The Faces of Italy            

Out of the misty mountains of the north, people moved down into the peninsula that we call ltaly today…historically the meshing of many cultures.

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The Eturscans were here before the discovery of iron.  Its discovery allowed them to construct instruments of agriculture, and they changed from nomadic societies, eventually building villages, towns, and great cities. 

In Milan we see one of the monuments to their ideals...the Duomo, the great Cathedral which required 500 years to build.  Milan also has what may be the oldest covered shopping mall anywhere.  It was constructed in the 1880’s.  Americans weren’t the first to think of enclosed shopping malls.

In northern Italy men carry purses, a popular custom here.  Houses contain elegant courtyards and apartments where Italians may retreat from the street if they wish. 

Near Milan is the Borolo Valley where the finest  wines are produced.  Italy is a major wine producing nation.  Two hundred million gallons are exported to France each year, where it is mixed with small amounts of local wine and sold under French labels.

In Turin (called by the Italians Turino) an open air market reveals an astonishing variety of goods produced and sold in Italy.  This also offers an opportunity to study some of those faces of Italy.  Flowers are sold here and are produced by the ton!  Italians do love their flowers. 

Venturing into a remote area of western Italy there is the little mountain top village of Triora.   This is a village that doesn’t appear on any tourist map. Walking the narrow streets of this medieval town seems like walking in a subterranean maze, even though it’s built on top of a mountain.

At the factory of Olio Sasso in Emperia, Italy, producers and bottlers of olive oil, we see them manufacture their own containers first.  Typical of Italian industry they use their own ingenuity and hard labor as a natural resource, because Italy has no coal, no natural gas, and no petroleum.

Modern farming is the norm in Italy now.  We don’t see quaint scenes of ox drawn plows.  And farmers, along with everyone in the Country go on vacation in the month of August.  And they all seem to go to the beach, on the Italian Riviera.  Children play their games on the beach while the adults play theirs.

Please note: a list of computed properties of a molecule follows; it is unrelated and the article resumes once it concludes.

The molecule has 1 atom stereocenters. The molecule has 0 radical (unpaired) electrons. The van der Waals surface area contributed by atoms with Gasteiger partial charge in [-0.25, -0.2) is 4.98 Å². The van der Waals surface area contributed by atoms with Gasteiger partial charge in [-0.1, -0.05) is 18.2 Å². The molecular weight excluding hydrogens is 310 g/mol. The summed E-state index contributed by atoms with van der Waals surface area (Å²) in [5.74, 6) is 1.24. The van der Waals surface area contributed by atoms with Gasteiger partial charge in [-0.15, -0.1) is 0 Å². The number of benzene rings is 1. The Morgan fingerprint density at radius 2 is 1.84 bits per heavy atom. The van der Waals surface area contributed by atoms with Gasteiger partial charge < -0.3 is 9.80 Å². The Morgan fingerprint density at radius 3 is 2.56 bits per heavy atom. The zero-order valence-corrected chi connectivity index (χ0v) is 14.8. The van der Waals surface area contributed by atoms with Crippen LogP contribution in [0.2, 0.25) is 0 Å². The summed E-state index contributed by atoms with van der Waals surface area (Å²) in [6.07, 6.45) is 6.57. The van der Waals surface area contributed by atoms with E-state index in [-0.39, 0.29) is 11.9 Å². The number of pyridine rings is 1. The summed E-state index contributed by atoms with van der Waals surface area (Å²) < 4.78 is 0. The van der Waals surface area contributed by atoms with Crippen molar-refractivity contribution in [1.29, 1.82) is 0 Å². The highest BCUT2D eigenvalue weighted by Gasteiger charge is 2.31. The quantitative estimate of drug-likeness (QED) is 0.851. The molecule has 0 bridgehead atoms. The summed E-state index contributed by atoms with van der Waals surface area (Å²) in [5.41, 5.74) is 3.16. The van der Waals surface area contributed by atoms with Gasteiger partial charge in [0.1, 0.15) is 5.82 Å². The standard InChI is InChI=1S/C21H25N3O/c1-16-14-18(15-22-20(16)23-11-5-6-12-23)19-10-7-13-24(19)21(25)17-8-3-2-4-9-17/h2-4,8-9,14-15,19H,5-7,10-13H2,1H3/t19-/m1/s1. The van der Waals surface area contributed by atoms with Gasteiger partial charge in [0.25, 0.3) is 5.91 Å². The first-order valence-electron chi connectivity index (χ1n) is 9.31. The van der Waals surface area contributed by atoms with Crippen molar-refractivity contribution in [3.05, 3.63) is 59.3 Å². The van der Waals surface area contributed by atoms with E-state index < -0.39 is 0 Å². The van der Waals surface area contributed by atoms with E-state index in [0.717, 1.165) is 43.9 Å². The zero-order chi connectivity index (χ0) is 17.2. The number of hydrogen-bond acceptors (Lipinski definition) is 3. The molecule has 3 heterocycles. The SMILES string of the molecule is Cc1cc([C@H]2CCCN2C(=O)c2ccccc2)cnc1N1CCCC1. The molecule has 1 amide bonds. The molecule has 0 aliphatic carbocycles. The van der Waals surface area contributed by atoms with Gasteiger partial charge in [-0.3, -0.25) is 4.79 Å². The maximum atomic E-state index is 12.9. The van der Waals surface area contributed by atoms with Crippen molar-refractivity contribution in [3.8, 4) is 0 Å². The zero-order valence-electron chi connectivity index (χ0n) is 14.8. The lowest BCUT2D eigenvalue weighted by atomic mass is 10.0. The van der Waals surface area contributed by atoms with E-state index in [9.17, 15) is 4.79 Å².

The working class, those who were once the peasant class, remain behind to do the physical work that feeds the populace.  It is the time of tomato harvest.   Italy produces 40 percent of all the world’s tomatoes.

On to Rome, and the universal symbol of the Roman Empire...the Colosseum.  Built in AD 72 to AD 80 it could seat 50,000 spectators.  It was so well built that it could be flooded with water so that ships could engage in battle in the Colosseum.

Rome is a nighttime city and window shoppers on the Via Veneto drink coffee, for $8 a cup, watching the faces of Italy go by.    The traffic of Rome seems to deserve it’s reputation as the worst in the World, but Vespa riders defy danger as they scoot in and out of harrowing situations. 

Further south a visit to Scicily  shows Mt. Etna and its continuous lava fields that have overrun highways, but we can drive through the lava fields on paved roads today. 

The most famous road in the world perhaps, the Via Appia....the Appian Way.  It takes us to Benevento, the Arch of Trajan, through vast landscapes of vineyards, and on to Brindisi on the Adriatic Coast.  Here fishermen bring in their catch at dawn to be auctioned off by the ‘patrone’ -- the boss. 

Nearby are the strange conical houses of the Truli region, made of stones, including the roof, so neatly stacked that no interior support is necessary to hold them up. 

Leonardo came from Vinci nearby.  His achievements can stir wonderment at his massive intellect and ideas which seem so far ahead of their time.

In Venice there are the canals to wander through, then Verona where Romeo and Julliet actually lived, although 200 years before the time of Shakespeare.  Another Colosseum in Verona is almost as magnificent as the one in Rome, and remind us that the empire of the Romans extended all the way to the Dolomite Mountains.

The Dolomites seem to reach for the sky in colossal monoliths, miles and miles in circumference.  We’re not prepared for the rugged beauty and sheer size of these mountains.  Mountain climbers give a sense of perspective and size. 

Another of the ancient paved Roman roads can be seen, even in this northern region.  It reminds us that the Roman Legions was a relatively small army, but because of the paved roads they could travel anywhere in the Empire in a fairly short time, and knowledge of this was enough to keep the peace within the Empire.